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New Zealand to Deploy Digital Identity Services Trust Framework for Citizens Safety

According to the Minister for Digital Economy and Communications, New Zealand is one step closer to enacting national legislation that will bring coherence to national efforts to create digital identification that is recognised by Kiwis and other international partners. Making it easier for New Zealanders to digitally prove their identity and control who has access to that information is one step closer to becoming law.

The Digital Identity Services Trust Framework Bill received its first reading today and will now be referred to the Economic Development, Science, and Innovation Committee for review and public comment. “COVID-19 has shown that when face-to-face interactions prove difficult, we need to be trusted digital services,” the Minister said.

The Trust Framework enables Kiwi businesses to provide trusted digital identity services that provide private, secure, and efficient digital identity verification.

– New Zealand’s Minister for Digital Economy and Communications

The Minister for Digital Economy and Communications acknowledges that New Zealanders want control over their identity information and how it is used by the companies and services with which they share it and that this will help to facilitate that. Whether it’s opening a bank account, sharing medical history, conducting business online, or applying for government services like wage subsidies, the country and its residents must have faith in the systems in place, and that service providers understand what is expected of them.

The Digital Identity Services Trust Framework will ensure that personal and organisational information is shared, stored, and used in a digital environment consistently and safely. This will be achieved through an opt-in accreditation scheme, which details how sensitive information should be handled by authorised providers.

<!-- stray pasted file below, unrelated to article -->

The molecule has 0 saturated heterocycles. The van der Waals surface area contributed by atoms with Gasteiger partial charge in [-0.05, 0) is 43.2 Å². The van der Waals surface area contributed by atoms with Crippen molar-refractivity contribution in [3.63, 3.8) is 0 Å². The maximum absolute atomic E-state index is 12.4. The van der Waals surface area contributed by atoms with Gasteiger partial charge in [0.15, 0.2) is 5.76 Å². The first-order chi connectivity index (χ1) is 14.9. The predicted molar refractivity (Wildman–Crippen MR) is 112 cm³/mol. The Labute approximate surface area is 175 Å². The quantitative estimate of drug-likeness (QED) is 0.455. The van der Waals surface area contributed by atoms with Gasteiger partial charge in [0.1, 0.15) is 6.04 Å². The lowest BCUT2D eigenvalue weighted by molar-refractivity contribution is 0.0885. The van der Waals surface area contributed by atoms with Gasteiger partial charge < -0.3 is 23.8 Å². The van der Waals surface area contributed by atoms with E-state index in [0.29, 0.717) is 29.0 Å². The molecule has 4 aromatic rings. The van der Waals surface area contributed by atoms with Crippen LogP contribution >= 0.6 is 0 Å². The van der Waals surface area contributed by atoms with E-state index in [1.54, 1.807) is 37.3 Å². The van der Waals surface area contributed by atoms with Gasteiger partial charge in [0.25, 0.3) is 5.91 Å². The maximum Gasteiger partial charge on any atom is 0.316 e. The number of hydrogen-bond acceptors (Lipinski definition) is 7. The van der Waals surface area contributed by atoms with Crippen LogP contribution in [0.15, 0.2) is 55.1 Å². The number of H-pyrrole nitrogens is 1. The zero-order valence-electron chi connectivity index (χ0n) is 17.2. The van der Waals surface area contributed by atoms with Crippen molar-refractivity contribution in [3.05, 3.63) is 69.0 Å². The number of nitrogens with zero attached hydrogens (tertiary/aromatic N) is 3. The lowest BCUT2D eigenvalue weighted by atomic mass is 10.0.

It is also noted that having trusted and regulated digital identity services have economic benefits. According to international studies, the potential benefit of enabling digital identity in a mature economy ranges between 0.5 and 3% of GDP, or $1.5 to $9 billion in NZD. Hence, the framework will make it easier for people to complete certain online transactions. Because accredited businesses will be identified by a ‘trust mark,’ they will be eligible for streamlined processes.

It will also help New Zealand stand out as a global leader in the ethical and trusted deployment of technology. The country already has an international reputation for being an ethical innovator and the implementation of this framework only strengthens that.

“We are working closely with our international partners so that New Zealanders’ digital identities are recognised overseas, including places like Australia. A trusted modern digital identity system will help grow our digital economy, transform government services and ensure all New Zealanders can take part in the digital world,” Minister for Digital Economy and Communications said.

In implementing this framework, the country’s cyber security issues also can be reduced. OpenGov Asia in an article reported that the New Zealand Government’s Communications Minister launched an action plan & national plan to address cybercrime and ensure New Zealanders are safe from online crime.

This new strategy highlights New Zealand’s vision of being secure, resilient, and prosperous online. Individuals will be safe online due to this strategy, while New Zealand businesses will be able to thrive and function. This strategy also recognises that New Zealand’s ability to be secure and resilient online is critical to developing a more productive and competitive economy. The Cyber Security Strategy includes 4 goals:

  • Cyber Resilience
  • Cyber Capability
  • Addressing Cybercrime
  • International Cooperation

Cyberattacks on critical infrastructure are a real threat, and governments all over the world are already sitting up and taking notice. As with all cybercrimes, governments, and cybersecurity experts are struggling to keep up with the sophisticated technologies and tactics used by cybercriminals.

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